CES 2018: MyDefence Presents Drone Tech Focused On Privacy and Security
Tuesday, January 9th, 2018 at 10:02 pm
Drones. They’re EVERYWHERE. At CES 2018 at the Las Vegas Convention Center, you can head over to the drone area of South Hall in Tech East and be awash in the whir of electric quadrocopters. These things have 4K cameras with incredible zoom lenses and can be found in varieties from whisper quiet, all the way to crazy loud.
They’re awesome, but at least one company understands that the runaway, or rather flyaway, technology of the past few years presents some potential security risks.
And they’re doing something about it.
The MyDefence Wingman 101 is a tech-filled brick full designed to identify the radio frequencies that off-the-shelf drones use to communicate with their operators. When it detects those radio signals, it sounds the alarm so that users know that drones are in the vicinity.
It warns users with vibrations, but it also has a minijack, so you can connect it to any audio out that supports the standard – that means nearly any bluetooth speaker on Amazon, or even headphones if that’s your thing. It’ll make an alarm.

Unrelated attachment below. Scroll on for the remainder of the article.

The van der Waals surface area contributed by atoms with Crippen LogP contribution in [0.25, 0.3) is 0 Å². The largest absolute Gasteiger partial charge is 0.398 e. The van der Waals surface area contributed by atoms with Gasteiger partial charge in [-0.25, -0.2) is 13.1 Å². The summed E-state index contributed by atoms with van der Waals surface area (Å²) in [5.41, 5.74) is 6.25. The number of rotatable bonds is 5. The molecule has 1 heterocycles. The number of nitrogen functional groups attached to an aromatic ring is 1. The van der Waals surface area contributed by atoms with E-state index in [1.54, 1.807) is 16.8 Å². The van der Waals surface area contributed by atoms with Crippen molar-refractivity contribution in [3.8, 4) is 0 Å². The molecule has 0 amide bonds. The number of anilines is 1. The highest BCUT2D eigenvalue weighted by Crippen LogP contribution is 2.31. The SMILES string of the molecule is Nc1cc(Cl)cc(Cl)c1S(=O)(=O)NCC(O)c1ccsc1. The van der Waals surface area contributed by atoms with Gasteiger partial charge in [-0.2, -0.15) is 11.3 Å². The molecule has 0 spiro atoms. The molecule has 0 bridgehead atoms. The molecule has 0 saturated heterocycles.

The general device has sensors that sweep in a cone shape in a 60-degree arc out to about 2,000 meters. The omni directional antenna attachment can be mounted on a vehicle or home to give the user sensor functionality in all directions for about 2,000 meters. Riddick explains that all of these range numbers are landscape dependent. You’ll get more range in the flat terrain of central Kansas than you will, in, say, the mountainous high country of Colorado.
MyDefence isn’t content to simply warn their users about suspicious drone activity. Riddick told us that the next iteration would allow for some defensive measures as well. Not only are they interested in exploring how the next Wingman could interrupt the signal between the drone and its operator, they’re also looking into some other, as yet undisclosed “mitigation” of drone activity near the wingman.
Of course, all of these techniques are possible, but watch out because sending a jamming signal could run anyone afoul of the federal government, which regulates the skies, and the FCC, which regulates radio waves. To that end, MyDefence is focused on selling those systems to specialized clients like law enforcement and corrections officials.
We’ll be checking back with MyDefence to see how they plan on deploying that new technology. As soon as we get the word, we’ll share it.
Check out our video from this year’s CES here below for all of the details.
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